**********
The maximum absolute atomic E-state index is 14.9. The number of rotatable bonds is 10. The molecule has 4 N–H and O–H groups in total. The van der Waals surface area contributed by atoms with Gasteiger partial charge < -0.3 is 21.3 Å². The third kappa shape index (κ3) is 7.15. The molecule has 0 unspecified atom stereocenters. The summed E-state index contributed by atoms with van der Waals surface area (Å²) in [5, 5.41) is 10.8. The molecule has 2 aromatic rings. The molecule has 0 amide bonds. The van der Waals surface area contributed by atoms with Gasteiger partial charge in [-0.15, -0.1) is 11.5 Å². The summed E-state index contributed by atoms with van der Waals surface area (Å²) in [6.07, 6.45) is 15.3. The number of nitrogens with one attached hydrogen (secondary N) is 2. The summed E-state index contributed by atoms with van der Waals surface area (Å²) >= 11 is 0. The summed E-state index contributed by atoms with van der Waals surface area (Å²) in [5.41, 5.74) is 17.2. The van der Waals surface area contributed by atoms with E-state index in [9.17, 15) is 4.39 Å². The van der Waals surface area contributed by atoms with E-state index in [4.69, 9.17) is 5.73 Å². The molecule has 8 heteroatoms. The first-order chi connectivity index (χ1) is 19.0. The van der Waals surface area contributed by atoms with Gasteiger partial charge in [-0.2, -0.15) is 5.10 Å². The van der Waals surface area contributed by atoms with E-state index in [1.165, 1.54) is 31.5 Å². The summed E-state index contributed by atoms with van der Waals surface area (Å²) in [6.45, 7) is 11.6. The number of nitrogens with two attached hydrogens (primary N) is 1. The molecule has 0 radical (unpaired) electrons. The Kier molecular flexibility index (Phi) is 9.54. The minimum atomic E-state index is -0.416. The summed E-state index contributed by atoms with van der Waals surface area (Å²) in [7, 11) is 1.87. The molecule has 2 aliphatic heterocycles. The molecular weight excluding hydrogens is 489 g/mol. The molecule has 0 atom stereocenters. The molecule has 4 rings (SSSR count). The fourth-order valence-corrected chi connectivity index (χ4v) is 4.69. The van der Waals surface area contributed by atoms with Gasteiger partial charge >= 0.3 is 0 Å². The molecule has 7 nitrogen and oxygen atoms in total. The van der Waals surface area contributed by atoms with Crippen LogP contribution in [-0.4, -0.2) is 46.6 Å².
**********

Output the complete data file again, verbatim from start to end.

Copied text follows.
The maximum absolute atomic E-state index is 14.9. The number of rotatable bonds is 10. The molecule has 4 N–H and O–H groups in total. The van der Waals surface area contributed by atoms with Gasteiger partial charge < -0.3 is 21.3 Å². The third kappa shape index (κ3) is 7.15. The molecule has 0 unspecified atom stereocenters. The summed E-state index contributed by atoms with van der Waals surface area (Å²) in [5, 5.41) is 10.8. The molecule has 2 aromatic rings. The molecule has 0 amide bonds. The van der Waals surface area contributed by atoms with Gasteiger partial charge in [-0.15, -0.1) is 11.5 Å². The summed E-state index contributed by atoms with van der Waals surface area (Å²) in [6.07, 6.45) is 15.3. The number of nitrogens with one attached hydrogen (secondary N) is 2. The summed E-state index contributed by atoms with van der Waals surface area (Å²) >= 11 is 0. The summed E-state index contributed by atoms with van der Waals surface area (Å²) in [5.41, 5.74) is 17.2. The van der Waals surface area contributed by atoms with E-state index in [9.17, 15) is 4.39 Å². The van der Waals surface area contributed by atoms with E-state index in [4.69, 9.17) is 5.73 Å². The molecule has 8 heteroatoms. The first-order chi connectivity index (χ1) is 19.0. The van der Waals surface area contributed by atoms with Gasteiger partial charge in [-0.2, -0.15) is 5.10 Å². The van der Waals surface area contributed by atoms with E-state index in [1.165, 1.54) is 31.5 Å². The summed E-state index contributed by atoms with van der Waals surface area (Å²) in [6.45, 7) is 11.6. The number of nitrogens with two attached hydrogens (primary N) is 1. The molecule has 0 radical (unpaired) electrons. The Kier molecular flexibility index (Phi) is 9.54. The minimum atomic E-state index is -0.416. The summed E-state index contributed by atoms with van der Waals surface area (Å²) in [7, 11) is 1.87. The molecule has 2 aliphatic heterocycles. The molecular weight excluding hydrogens is 489 g/mol. The molecule has 0 atom stereocenters. The molecule has 4 rings (SSSR count). The fourth-order valence-corrected chi connectivity index (χ4v) is 4.69. The van der Waals surface area contributed by atoms with Gasteiger partial charge >= 0.3 is 0 Å². The molecule has 7 nitrogen and oxygen atoms in total. The van der Waals surface area contributed by atoms with Crippen LogP contribution in [-0.4, -0.2) is 46.6 Å².